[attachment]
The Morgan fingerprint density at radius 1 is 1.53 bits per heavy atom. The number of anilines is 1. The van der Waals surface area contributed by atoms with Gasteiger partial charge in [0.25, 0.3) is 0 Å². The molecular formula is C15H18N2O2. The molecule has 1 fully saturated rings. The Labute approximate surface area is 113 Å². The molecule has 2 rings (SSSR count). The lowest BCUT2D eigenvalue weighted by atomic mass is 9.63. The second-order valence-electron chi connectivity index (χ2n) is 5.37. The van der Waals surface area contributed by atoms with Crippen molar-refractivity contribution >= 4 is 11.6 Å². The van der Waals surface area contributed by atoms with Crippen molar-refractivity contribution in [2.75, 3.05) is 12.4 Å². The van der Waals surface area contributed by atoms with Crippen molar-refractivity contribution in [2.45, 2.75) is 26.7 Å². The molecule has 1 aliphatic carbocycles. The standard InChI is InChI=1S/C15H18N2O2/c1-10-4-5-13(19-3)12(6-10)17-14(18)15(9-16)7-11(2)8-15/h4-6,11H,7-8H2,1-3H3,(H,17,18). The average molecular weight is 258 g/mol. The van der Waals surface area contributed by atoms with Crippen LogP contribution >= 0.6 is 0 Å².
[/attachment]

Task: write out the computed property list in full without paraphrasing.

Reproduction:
The Morgan fingerprint density at radius 1 is 1.53 bits per heavy atom. The number of anilines is 1. The van der Waals surface area contributed by atoms with Gasteiger partial charge in [0.25, 0.3) is 0 Å². The molecular formula is C15H18N2O2. The molecule has 1 fully saturated rings. The Labute approximate surface area is 113 Å². The molecule has 2 rings (SSSR count). The lowest BCUT2D eigenvalue weighted by atomic mass is 9.63. The second-order valence-electron chi connectivity index (χ2n) is 5.37. The van der Waals surface area contributed by atoms with Crippen molar-refractivity contribution >= 4 is 11.6 Å². The van der Waals surface area contributed by atoms with Crippen molar-refractivity contribution in [2.75, 3.05) is 12.4 Å². The van der Waals surface area contributed by atoms with Crippen molar-refractivity contribution in [2.45, 2.75) is 26.7 Å². The molecule has 1 aliphatic carbocycles. The standard InChI is InChI=1S/C15H18N2O2/c1-10-4-5-13(19-3)12(6-10)17-14(18)15(9-16)7-11(2)8-15/h4-6,11H,7-8H2,1-3H3,(H,17,18). The average molecular weight is 258 g/mol. The van der Waals surface area contributed by atoms with Crippen LogP contribution >= 0.6 is 0 Å².